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Data from: Glucocorticoid response to both predictable and unpredictable challenges detected as corticosterone metabolites in collared flycatcher droppings

Citation

Fletcher, Kevin; Xiong, Ye; Fletcher, Erika; Gustafsson, Lars (2018), Data from: Glucocorticoid response to both predictable and unpredictable challenges detected as corticosterone metabolites in collared flycatcher droppings, Dryad, Dataset, https://doi.org/10.5061/dryad.10tp67g

Abstract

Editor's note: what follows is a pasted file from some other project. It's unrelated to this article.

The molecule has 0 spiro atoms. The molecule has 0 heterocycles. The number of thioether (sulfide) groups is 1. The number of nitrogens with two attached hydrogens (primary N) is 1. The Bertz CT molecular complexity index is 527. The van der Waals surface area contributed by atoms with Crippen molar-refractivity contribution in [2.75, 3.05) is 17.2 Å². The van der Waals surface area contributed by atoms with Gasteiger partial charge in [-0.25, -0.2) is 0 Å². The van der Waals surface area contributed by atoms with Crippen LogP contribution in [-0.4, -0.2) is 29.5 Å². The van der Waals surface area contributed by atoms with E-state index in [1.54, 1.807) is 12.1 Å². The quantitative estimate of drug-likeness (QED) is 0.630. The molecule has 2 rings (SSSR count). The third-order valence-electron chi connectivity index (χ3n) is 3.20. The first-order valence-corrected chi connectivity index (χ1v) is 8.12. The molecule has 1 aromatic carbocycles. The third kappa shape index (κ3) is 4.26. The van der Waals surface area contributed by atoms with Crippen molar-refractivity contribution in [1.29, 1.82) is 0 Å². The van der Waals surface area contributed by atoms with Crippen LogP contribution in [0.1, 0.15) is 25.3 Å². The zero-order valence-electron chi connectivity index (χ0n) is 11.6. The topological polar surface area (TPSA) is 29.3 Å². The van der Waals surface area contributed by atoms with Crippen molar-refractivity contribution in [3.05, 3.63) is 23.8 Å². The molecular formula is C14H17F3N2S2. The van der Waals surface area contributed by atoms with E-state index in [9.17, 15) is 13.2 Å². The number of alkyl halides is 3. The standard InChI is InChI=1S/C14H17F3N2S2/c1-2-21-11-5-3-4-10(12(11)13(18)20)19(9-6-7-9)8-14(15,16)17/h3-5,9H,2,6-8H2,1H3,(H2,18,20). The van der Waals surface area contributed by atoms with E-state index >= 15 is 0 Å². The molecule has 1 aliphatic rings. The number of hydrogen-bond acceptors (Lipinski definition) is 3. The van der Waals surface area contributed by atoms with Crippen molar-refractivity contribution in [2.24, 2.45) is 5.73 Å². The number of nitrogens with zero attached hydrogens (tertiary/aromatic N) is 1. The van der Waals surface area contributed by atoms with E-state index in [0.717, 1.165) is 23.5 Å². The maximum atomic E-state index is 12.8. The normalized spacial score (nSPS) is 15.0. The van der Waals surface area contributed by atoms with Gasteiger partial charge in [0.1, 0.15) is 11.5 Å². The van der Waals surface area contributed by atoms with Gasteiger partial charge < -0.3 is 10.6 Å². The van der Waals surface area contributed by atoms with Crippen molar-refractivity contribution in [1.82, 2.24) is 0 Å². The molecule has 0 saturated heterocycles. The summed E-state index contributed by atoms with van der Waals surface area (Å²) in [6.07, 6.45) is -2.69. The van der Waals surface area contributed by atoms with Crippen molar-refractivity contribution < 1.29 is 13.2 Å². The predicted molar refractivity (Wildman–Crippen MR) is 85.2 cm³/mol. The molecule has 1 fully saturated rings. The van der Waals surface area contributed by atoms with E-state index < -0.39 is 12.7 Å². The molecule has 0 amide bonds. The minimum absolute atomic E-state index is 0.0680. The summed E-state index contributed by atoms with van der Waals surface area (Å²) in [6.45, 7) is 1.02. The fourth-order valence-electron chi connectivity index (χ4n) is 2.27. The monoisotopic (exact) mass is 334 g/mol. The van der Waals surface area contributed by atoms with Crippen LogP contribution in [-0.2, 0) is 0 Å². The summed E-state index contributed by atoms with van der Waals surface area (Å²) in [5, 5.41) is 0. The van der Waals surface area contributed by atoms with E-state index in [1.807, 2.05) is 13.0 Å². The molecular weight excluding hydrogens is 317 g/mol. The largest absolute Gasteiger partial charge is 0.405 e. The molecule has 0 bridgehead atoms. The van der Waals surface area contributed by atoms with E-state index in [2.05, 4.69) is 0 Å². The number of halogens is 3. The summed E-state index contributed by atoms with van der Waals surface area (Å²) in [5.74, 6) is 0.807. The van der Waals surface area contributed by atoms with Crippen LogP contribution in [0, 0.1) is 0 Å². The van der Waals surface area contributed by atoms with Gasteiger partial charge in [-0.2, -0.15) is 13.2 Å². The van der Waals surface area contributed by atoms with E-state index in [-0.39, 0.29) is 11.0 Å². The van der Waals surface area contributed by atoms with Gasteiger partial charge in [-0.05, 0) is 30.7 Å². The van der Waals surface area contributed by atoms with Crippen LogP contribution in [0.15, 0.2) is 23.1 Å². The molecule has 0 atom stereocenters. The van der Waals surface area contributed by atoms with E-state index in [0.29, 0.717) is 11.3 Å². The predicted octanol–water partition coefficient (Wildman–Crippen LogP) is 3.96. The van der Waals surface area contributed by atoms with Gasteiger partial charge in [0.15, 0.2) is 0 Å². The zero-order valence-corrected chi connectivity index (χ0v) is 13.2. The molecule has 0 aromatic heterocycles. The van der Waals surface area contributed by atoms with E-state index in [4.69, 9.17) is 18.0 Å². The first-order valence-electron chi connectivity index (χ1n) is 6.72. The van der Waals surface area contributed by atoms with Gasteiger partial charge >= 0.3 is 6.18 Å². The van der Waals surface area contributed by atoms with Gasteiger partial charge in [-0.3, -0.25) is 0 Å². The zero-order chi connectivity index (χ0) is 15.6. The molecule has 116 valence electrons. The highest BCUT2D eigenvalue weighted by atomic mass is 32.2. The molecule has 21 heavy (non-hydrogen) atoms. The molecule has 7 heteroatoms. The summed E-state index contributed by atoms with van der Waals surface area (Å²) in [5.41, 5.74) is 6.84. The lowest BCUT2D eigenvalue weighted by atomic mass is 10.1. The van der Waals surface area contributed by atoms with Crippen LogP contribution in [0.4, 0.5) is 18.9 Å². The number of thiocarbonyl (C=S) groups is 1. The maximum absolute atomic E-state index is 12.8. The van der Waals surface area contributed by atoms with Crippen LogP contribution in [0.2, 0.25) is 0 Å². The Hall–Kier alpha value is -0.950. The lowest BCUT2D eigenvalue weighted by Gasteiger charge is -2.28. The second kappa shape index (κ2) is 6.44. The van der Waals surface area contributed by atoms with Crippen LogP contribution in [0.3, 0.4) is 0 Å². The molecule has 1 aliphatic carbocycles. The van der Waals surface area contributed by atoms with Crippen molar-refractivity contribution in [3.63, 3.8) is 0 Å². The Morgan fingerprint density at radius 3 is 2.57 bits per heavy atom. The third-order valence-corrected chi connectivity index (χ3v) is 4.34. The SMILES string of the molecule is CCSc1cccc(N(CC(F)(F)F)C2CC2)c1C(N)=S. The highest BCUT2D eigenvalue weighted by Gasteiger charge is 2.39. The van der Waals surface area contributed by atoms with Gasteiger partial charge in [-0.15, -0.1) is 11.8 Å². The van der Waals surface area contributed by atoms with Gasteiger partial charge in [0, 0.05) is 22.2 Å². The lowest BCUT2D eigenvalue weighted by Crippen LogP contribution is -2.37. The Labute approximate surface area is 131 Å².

In most vertebrate animals, glucocorticoid hormones are the chief mediators of homeostasis in response to ecological conditions and as they progress through their lifecycle. In addition, glucocorticoids are a major part of the stress response and stress induced elevations of the hormone can make it difficult to assess glucocorticoid secretion in response to changes in life-stage and current environmental conditions in wild animals. Particularly when quantifying circulating levels of glucocorticoids in the blood which fluctuate rapidly in response to stress. An alternative method of quantifying glucocorticoids is as hormone metabolites in faeces or urine giving a historical sample related to the gut passage time that is less sensitive to stressful events which cause spikes in the circulating hormone level. Although the concentration of glucocorticoid metabolites are influenced by faecal mass thereby potentially affecting any differences in hormone metabolites detected amongst samples. In the present study, we aimed to detect changes in levels of corticosterone, the primary bird glucocorticoid, in relation to the phase of reproduction, in a breeding population of collared flycatchers by sampling corticosterone metabolites in droppings. We also tested how corticosterone metabolite concentrations were affected by ambient temperature and related to body condition in adult birds. Our results indicate that the upregulation of corticosterone between incubation and nestling feeding in female birds is crucial for successful reproduction in this species. Also, females appear to down-regulate corticosterone during incubation in response to lower ambient temperature and poorer body condition. Our results did not indicate a relationship between dropping mass and corticosterone metabolite concentrations, which suggests that our findings were linked to the regulation of corticosterone in response to predictable and unpredictable challenges.

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